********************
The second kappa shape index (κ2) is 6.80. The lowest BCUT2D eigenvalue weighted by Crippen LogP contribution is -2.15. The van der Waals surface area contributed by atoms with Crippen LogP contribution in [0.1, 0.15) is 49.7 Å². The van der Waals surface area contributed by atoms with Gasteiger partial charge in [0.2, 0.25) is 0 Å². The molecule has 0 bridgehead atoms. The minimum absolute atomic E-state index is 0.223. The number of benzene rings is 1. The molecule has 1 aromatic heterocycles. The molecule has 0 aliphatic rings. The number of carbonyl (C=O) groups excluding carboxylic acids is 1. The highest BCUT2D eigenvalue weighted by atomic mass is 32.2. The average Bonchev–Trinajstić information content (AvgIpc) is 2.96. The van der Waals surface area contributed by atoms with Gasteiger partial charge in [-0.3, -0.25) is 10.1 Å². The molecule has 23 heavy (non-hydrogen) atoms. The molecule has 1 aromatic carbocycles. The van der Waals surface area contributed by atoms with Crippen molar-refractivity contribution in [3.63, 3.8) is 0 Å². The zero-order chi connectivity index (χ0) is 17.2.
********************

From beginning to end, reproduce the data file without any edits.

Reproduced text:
The second kappa shape index (κ2) is 6.80. The lowest BCUT2D eigenvalue weighted by Crippen LogP contribution is -2.15. The van der Waals surface area contributed by atoms with Crippen LogP contribution in [0.1, 0.15) is 49.7 Å². The van der Waals surface area contributed by atoms with Gasteiger partial charge in [0.2, 0.25) is 0 Å². The molecule has 0 bridgehead atoms. The minimum absolute atomic E-state index is 0.223. The number of benzene rings is 1. The molecule has 1 aromatic heterocycles. The molecule has 0 aliphatic rings. The number of carbonyl (C=O) groups excluding carboxylic acids is 1. The highest BCUT2D eigenvalue weighted by atomic mass is 32.2. The average Bonchev–Trinajstić information content (AvgIpc) is 2.96. The van der Waals surface area contributed by atoms with Gasteiger partial charge in [-0.3, -0.25) is 10.1 Å². The molecule has 23 heavy (non-hydrogen) atoms. The molecule has 1 aromatic carbocycles. The van der Waals surface area contributed by atoms with Crippen molar-refractivity contribution in [3.63, 3.8) is 0 Å². The zero-order chi connectivity index (χ0) is 17.2.